When the UK and France declared war on Germany in September, 1939 – immediately after its invasion of Poland – there followed an eight-month period in which no major military action occurred on the Western Front. Thus elapsed the odd long moment the Brits called the Phoney War (also the Sitzkrieg and, in Churchill’s term the Twilight War, whose abrupt end came with the German blitzkrieg of France and the Low Countries in early May, 1940.

In a sense, the drôle de guerre could be considered WWII’s “pregnancy.” During which, a particular brand of absurdity flourished, all seemingly based on a good deal of British and French confusion as to how they ought to respond to a radical change in the rules of the game. On a military level, the French tried invading Saarland, but without much enthusiasm. They could have overrun it, since the Germans were tied up in Poland, but they took a bite, didn’t like the taste of it and decided on a defensive strategy of forcing the Germans to come to them. But the Panzer did not need to be lured out of the mountain, it was simply biding its time.

Strange as in funny: Sabre rattlers in Britain were frustrated by the reluctance of the Government to “imitate the action of a tiger.” A certain Conservative politician named Leopold Amery strongly suggested to Kingsley Wood, Secretary of State for Air, that the Black Forest, where the Germans had secreted many ammunition dumps – be bombed with incendiaries. Wood responded before parliament that this could not be done since the forest was private property – neither, for that matter could weapons factories be targeted, because he feared the Germans might do the same.

In April 1940, three months before the Blitz commenced, a German bomber crashed at on the coast in Essex, killing its crew and several civilians on the ground. The German fliers were buried in the local cemetery under the supervision of the RAF – their coffins bearing wreaths and sympathetic messages in a public effusion of fellow-feeling.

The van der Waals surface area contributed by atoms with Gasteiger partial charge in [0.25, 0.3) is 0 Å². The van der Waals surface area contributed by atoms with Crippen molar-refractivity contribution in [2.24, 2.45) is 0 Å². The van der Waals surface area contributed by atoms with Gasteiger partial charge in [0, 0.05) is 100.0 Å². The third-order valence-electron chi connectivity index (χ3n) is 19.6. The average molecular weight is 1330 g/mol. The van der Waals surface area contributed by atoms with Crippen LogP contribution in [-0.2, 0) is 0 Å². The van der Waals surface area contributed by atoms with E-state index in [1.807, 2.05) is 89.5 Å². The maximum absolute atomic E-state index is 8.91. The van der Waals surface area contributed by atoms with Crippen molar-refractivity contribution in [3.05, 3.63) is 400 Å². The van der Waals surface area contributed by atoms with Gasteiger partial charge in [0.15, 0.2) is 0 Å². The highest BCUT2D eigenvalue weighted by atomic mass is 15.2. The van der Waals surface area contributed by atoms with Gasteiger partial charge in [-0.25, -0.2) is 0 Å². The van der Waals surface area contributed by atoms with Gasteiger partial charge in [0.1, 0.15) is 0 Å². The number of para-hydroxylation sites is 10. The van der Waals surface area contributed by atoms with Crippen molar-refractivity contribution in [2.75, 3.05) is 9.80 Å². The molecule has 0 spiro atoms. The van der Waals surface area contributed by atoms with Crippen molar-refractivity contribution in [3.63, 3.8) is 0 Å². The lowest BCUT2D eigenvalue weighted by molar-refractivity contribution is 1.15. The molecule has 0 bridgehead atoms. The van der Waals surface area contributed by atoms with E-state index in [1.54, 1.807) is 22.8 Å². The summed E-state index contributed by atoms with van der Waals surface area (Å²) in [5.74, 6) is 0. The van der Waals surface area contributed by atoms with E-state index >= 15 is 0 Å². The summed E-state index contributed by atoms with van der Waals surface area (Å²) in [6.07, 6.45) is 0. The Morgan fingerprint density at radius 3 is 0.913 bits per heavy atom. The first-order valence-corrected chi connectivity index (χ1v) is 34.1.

Across La Manche, a diplomatic scuffle between allies broke out when British officers stationed in France imported packs of foxhounds and beagles but the French authorities refused to let them seed the countryside with foxes.

Drôle de guerre.

Between an “election” and an “instauration.” Inauguration, by comparison, implies good omens.

Funny as in strange.

[My thanks to Bill Hayward for inciting this mini-feuilleton.]


Truth, like falsehood, is overrated.




Instauratio magna


The highway roo came hopping –

Hopping – hopping –

The highway roo came hopping, up to the golf-club door…


The moon was a ghastly gullion…


An instauration comedy, funny as in strange


Sound the reTweet!®


Mood indigent


Compare Leontes’ madness: “I am a feather for each wind that blows,” [The Winters Tale, Act II, Scene 3] to the sense of being borne along on the tide of things.

After we are born, if we are lucky, we learn over the course of a lifetime, to be borne.


Talismanic repression


Holy Place of the Oak, Batman!


Pergamon altar: fundamental sado-masochism, avant les lettres


I was a dying Gaul for the FBI


The Greek “discovery” of the human body: how does it relate to the European “discovery” first of Africa, then of the Americas?

Go ask Caliban, when he’s ten feet tall.


I’d like the Negro coffee, please.


Could western culture be read as a protracted Greek freeze?


Phoney as in funny as in funky as in


In each work of the unified mind and spirit one can locate the discrete location, yet conjunction of a navel, an ass, and a head. That is, this “form,” this “work,” possesses a central point of origin and a residuum of connection with the mother’s body from which qi and physical structure are dispersed throughout the new organism.

Also necessary: a center of gravity, something to sit on made of bone, muscle and fat, sans the support of our legs, a zone below the base of the spine that can encounter the earth with a relative lack of trauma, and even a sense of humor, i.e. a Bottom.

Feet, of course.

And then, at their opposite end, and without even mentioning the wondrous hand-eye collaboration, we need a mountaintop, loftly but not abstracted out from its roots, a vantage from which much is visible, a coming toward heaven part of earth around and over which the wind of intellect blows with gentle, penetrating discernment.

If one can sense, then map that anatomy and the flows between, one can walk the earth while writing while sitting still, while being born(e).